Equal parts exhaustion and relief coursed through Thomas Bryant’s mind at the end of one of the longest games in Indiana history.
There was Bryant, his arm draped around the back of teammate Robert Johnson as the two Hoosiers walked across the court buoyed by victory and accomplishment after Wednesday’s 110-102 triple-overtime win over Penn State. It could’ve been much worse — 55 minutes of basketball all for naught after Indiana nearly robbed itself of the opportunity to secure a valuable home win.
In a game of careless mistakes, absent defense and last-second wonder, the Hoosiers pulled themselves away from the brink of collapse and secured a victory they dearly needed.
“This was probably one of the longest games I’ve been a part of,” Bryant said. “But it felt so good with the win.”
On one hand, the win masks what was another wandering performance for the short-handed Hoosiers (15-8, 5-5 Big Ten), who played their fourth game without injured forward OG Anunoby and their second without injured leading scorer James Blackmon Jr.
On the other, Indiana’s remaining core of Thomas Bryant, Robert Johnson and Josh Newkirk responded with career-best performances, lifting their team when it needed assistance.
“There were numerous times that we could have won it,” IU coach Tom Crean said. “There were times that Penn State could have won it. There were times when we all could have lost it, and it really came down to a battle of wills.”
Bryant (31), Johnson (27) and Newkirk (27) each set new personal highs in scoring, as did freshman guard Devonte Green (10) in his second career start. Bryant, Johnson and Green all secured double-doubles with 11, 11 and 10 rebounds, respectively. Indiana’s last — and only other — triple overtime game was Feb. 16, 1987 at Wisconsin.
“I mean, we had enough time to do it,” Johnson said jovially about the career highs.
Newkirk’s buzzer-beating layup at the end of the first overtime forced a second extra period, but not before a lengthy official review. The shot only barely beat the buzzer to lock the game into a 80-all tie, sending the Penn State bench into a tizzy.
Later, Bryant’s eight points in the second overtime period supplied the Hoosiers with their second save of the night, while a fast start to the third extra frame helped Indiana build a 10-point advantage over the Nittany Lions (12-11, 4-6) with two minutes remaining, allowing IU to ride the advantage and snap a two-game losing skid ahead of Sunday’s game at Wisconsin.
“When you’re trying to build toughness and you’re trying to find an identity, and you’ve had your ups and downs and you’ve had your adversities — to have those guys play that way, to play those kind of minutes, to make those kind of plays, it was fantastic,” Crean said.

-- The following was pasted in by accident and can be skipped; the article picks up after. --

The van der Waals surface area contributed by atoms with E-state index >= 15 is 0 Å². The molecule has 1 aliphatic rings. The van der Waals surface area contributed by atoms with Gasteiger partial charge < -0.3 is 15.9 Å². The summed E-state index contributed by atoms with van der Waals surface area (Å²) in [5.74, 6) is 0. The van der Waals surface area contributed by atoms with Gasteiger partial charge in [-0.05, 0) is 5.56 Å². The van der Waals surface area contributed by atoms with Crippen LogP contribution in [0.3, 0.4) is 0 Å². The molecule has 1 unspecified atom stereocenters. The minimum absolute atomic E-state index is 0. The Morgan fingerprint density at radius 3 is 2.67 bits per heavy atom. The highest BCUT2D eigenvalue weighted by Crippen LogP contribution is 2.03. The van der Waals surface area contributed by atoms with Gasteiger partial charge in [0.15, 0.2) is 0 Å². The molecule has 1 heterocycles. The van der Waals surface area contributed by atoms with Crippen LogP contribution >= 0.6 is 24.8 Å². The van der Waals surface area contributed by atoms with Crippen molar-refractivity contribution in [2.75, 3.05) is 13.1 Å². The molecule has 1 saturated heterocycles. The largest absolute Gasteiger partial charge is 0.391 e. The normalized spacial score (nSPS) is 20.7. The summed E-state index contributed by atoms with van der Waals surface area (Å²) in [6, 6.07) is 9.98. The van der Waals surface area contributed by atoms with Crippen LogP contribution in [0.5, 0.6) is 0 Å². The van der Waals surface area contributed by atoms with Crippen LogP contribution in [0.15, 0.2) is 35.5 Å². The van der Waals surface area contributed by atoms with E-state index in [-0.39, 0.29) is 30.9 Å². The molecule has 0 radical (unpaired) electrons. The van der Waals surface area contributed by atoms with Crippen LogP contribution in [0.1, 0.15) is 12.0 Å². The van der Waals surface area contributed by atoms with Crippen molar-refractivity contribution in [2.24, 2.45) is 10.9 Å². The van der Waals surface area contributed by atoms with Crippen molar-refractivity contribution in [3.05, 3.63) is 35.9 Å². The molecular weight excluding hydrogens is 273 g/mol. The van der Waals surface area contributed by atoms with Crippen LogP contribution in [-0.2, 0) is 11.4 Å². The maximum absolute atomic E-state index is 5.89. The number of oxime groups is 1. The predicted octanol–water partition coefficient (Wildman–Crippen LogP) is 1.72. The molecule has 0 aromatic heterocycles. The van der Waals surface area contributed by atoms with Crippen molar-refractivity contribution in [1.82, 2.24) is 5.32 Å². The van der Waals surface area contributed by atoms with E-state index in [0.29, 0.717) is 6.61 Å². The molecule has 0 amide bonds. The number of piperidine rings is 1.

Just as the production from Bryant, Johnson and Newkirk was critical to Indiana’s ability to rescue itself in a game it led by as many as 13 points late in the first half, others were also there to answer in big moments.
De’Ron Davis hit a pair of free throws with 3.9 seconds left in regulation to secure a 72-72 tie and force overtime, and at the beginning of the third overtime, Green followed a Newkirk 3-pointer two minutes into the period with a steal and a bucket that put IU ahead 100-95.
“He grew up today and made some big plays, got a lot of key rebounds for us,” Newkirk said of Green. “It was big for him to come in, play that many minutes and be productive.”
Those were the magic moments that were otherwise balanced by the kinds of mistakes this Indiana team can’t seem to shake. Penn State hung around by hitting 10 3-pointers and scoring 24 points off 17 Indiana turnovers through the first 40 minutes.
While those flaws are simply part of who this team is, most importantly on Wednesday, the Hoosiers found the offensive pulse that had been missing during a two-game road swing through Michigan and Northwestern.
IU leaned on Bryant, found secondary scoring from Johnson, and perhaps most importantly, found a third option in Newkirk. Spurred by strong early play by Newkirk and Green, IU used a 9-0 run to build a 38-26 lead with 4:17 remaining in the first half. That advantage was acquired on a 3-pointer by Thomas Bryant, who retreated down the court and danced to the roars of the home crowd.
The rest of the night would be far less fun, and much more exhausting.
But at the end of it all, Indiana found value in the battle.
“We had some real growth tonight,” Crean said. “I’ve coached a long time. I hope I coach a while longer. But I will remember this one for the rest of my life, because watching them, from my vantage of going through what we go through and what we have been dealing with, and watching these guys that we’re trying to get to become more responsible for one another, lead through adversity, lead through the tough times and to see that happen, hopefully we’ll build on it.”